Karen: Well, I feel like it also like, I feel like it’s interesting that people responded that way because I feel like, people who are not feminist perhaps, their stereotype of feminist sex is that it’s super political, right. That we somehow politicize, and that it’s not fun at all. It’s super political and not sexy. And I feel like I appreciate that people were like, yeah, that’d be great, but it’s not totally required.
Princess: Right. So one of the responses that we got said, and I quote, ‘I see no reason feminist erotica has to be advocacy driven, has to have meaning or purpose beyond arousal and do not understand why everything related to feminism has to be driven by purpose other than what it is.’ So yeah, just a lot of people agreed that it just needs to be erotica. Other people chimed in and said that. One of my favorite quotes that was pulled from the responses was ‘Making an autonomous choice to engage with it makes it erotica feminist, makes a radical feminist. Wow, words. Going to say that better in a way, ‘Making an autonomous choice to engage with the text makes a erotica feminist. Erotica is fancy. So I don’t believe it needs to be feminist values embedded in the erotica itself.’ So, simply put, the choice to read it. The choice to read the story with the characters and the journey itself, it makes the erotica feminist. It doesn’t need anything necessarily embedded into the text to make that so.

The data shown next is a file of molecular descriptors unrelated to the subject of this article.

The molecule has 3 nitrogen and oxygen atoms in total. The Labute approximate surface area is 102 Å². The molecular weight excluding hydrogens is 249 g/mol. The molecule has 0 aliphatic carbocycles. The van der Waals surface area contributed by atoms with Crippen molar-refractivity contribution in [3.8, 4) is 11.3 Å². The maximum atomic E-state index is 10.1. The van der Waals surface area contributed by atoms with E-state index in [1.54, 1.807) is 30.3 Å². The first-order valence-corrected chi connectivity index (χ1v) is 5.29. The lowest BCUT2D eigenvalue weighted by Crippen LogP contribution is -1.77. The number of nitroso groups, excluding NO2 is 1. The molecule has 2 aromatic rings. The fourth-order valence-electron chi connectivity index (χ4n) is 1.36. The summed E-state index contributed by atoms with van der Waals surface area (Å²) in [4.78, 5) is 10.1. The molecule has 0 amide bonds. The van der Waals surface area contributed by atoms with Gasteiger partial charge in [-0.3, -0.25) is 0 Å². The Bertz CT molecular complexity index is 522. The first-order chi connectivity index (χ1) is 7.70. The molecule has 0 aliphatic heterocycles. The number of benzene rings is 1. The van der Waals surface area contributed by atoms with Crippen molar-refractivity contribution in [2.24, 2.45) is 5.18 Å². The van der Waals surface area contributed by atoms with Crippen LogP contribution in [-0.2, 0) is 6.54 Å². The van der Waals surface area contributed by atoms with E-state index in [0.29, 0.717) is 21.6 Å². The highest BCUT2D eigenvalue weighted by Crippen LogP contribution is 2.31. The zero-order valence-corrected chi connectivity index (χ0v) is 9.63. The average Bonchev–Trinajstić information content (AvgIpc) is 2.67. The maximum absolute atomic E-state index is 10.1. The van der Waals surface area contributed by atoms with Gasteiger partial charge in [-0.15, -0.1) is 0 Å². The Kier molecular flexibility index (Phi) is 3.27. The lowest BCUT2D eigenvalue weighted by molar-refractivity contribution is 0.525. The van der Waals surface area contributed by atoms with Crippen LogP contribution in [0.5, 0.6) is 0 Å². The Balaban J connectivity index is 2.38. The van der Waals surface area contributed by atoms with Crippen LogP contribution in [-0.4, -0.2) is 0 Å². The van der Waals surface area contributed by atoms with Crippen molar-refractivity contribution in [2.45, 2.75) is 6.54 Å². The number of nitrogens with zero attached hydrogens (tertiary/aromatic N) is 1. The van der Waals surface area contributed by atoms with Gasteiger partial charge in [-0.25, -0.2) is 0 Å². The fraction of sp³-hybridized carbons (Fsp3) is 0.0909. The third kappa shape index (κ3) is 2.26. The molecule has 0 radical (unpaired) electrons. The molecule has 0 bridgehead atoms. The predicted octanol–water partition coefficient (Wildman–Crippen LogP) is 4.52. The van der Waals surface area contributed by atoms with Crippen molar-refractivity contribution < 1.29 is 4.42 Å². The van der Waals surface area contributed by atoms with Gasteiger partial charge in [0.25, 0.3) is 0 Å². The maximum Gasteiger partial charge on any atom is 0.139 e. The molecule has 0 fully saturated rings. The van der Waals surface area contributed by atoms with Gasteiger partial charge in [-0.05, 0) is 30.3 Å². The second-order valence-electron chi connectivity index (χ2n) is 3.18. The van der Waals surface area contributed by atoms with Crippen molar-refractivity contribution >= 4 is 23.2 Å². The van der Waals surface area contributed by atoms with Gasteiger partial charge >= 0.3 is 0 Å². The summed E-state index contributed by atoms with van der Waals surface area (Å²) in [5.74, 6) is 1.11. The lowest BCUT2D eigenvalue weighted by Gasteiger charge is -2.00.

So I think that was a really, I think that set a great foundation for what we were working towards and was reflected in the interviews that we had with authors that we talked to, and in the happy hours that we had with listeners and readers. If you were a part of the happy hours that we had, they were delightful. There was a lot of good conversation in those, and it was really nice to be able to meet you guys and see faces and kind of have those, have that back and forth with each other. Cause one of the main goals that we have with this podcast, which I think we’re doing great at, you know, we’re keeping it going, is creating that community and meeting with you guys and really getting to see and listen to you and get feedback of what you want to hear here. Hear, here. Here, here! In that same frame, many of you suggested writers that we actually ended up featuring this season, including Katrina Jackson and Rachel Kramer Bussel. Thank you ladies so much for having great conversations with us, for being a part of our inaugural season. Rachel is a huge proponent and cheerleader for our podcast. She keeps us engaged. She throws out titles. She brings other people into our podcast. Maybe we should’ve asked Rachel to just be part of this broadcast. She’s like an honorary member. Also Katrina Jackson, delightful conversation-